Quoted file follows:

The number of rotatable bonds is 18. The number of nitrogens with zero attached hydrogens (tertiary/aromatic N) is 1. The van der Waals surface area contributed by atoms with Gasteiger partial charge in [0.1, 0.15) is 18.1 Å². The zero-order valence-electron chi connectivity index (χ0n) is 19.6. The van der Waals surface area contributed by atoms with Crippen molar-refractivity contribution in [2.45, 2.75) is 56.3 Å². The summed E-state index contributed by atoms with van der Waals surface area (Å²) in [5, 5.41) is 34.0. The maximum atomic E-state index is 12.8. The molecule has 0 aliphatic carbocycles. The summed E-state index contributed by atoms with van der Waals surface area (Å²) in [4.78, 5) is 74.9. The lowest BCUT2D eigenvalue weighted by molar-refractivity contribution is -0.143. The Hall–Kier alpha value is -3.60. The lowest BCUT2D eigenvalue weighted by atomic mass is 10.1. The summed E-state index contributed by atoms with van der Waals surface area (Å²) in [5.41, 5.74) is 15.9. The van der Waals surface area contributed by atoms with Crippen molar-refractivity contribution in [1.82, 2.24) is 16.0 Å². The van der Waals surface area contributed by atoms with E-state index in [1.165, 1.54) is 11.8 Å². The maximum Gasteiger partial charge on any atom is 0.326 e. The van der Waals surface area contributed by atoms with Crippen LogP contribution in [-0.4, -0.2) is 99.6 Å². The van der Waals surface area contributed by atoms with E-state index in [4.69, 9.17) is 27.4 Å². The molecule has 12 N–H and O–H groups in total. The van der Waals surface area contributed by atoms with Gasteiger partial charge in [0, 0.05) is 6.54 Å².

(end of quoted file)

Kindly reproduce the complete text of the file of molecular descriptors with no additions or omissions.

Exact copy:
The number of rotatable bonds is 18. The number of nitrogens with zero attached hydrogens (tertiary/aromatic N) is 1. The van der Waals surface area contributed by atoms with Gasteiger partial charge in [0.1, 0.15) is 18.1 Å². The zero-order valence-electron chi connectivity index (χ0n) is 19.6. The van der Waals surface area contributed by atoms with Crippen molar-refractivity contribution in [2.45, 2.75) is 56.3 Å². The summed E-state index contributed by atoms with van der Waals surface area (Å²) in [5, 5.41) is 34.0. The maximum atomic E-state index is 12.8. The molecule has 0 aliphatic carbocycles. The summed E-state index contributed by atoms with van der Waals surface area (Å²) in [4.78, 5) is 74.9. The lowest BCUT2D eigenvalue weighted by molar-refractivity contribution is -0.143. The Hall–Kier alpha value is -3.60. The lowest BCUT2D eigenvalue weighted by atomic mass is 10.1. The summed E-state index contributed by atoms with van der Waals surface area (Å²) in [5.41, 5.74) is 15.9. The van der Waals surface area contributed by atoms with Crippen molar-refractivity contribution in [1.82, 2.24) is 16.0 Å². The van der Waals surface area contributed by atoms with E-state index in [1.165, 1.54) is 11.8 Å². The maximum Gasteiger partial charge on any atom is 0.326 e. The van der Waals surface area contributed by atoms with Crippen LogP contribution in [-0.4, -0.2) is 99.6 Å². The van der Waals surface area contributed by atoms with E-state index in [4.69, 9.17) is 27.4 Å². The molecule has 12 N–H and O–H groups in total. The van der Waals surface area contributed by atoms with Gasteiger partial charge in [0, 0.05) is 6.54 Å².